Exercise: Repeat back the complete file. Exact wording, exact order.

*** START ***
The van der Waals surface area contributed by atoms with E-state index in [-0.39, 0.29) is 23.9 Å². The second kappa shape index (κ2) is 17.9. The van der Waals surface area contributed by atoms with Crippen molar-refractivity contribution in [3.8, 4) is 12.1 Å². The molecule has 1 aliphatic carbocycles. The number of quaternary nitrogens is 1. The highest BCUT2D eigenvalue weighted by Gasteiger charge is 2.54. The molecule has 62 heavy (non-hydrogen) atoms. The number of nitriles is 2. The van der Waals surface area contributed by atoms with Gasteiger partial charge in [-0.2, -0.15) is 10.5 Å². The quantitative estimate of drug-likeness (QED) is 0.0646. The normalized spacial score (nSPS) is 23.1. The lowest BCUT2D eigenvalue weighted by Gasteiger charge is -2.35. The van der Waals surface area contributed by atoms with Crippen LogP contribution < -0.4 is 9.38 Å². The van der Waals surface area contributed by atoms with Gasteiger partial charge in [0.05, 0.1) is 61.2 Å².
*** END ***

The van der Waals surface area contributed by atoms with E-state index in [-0.39, 0.29) is 23.9 Å². The second kappa shape index (κ2) is 17.9. The van der Waals surface area contributed by atoms with Crippen molar-refractivity contribution in [3.8, 4) is 12.1 Å². The molecule has 1 aliphatic carbocycles. The number of quaternary nitrogens is 1. The highest BCUT2D eigenvalue weighted by Gasteiger charge is 2.54. The molecule has 62 heavy (non-hydrogen) atoms. The number of nitriles is 2. The van der Waals surface area contributed by atoms with Gasteiger partial charge in [-0.2, -0.15) is 10.5 Å². The quantitative estimate of drug-likeness (QED) is 0.0646. The normalized spacial score (nSPS) is 23.1. The lowest BCUT2D eigenvalue weighted by Gasteiger charge is -2.35. The van der Waals surface area contributed by atoms with Crippen LogP contribution < -0.4 is 9.38 Å². The van der Waals surface area contributed by atoms with Gasteiger partial charge in [0.05, 0.1) is 61.2 Å².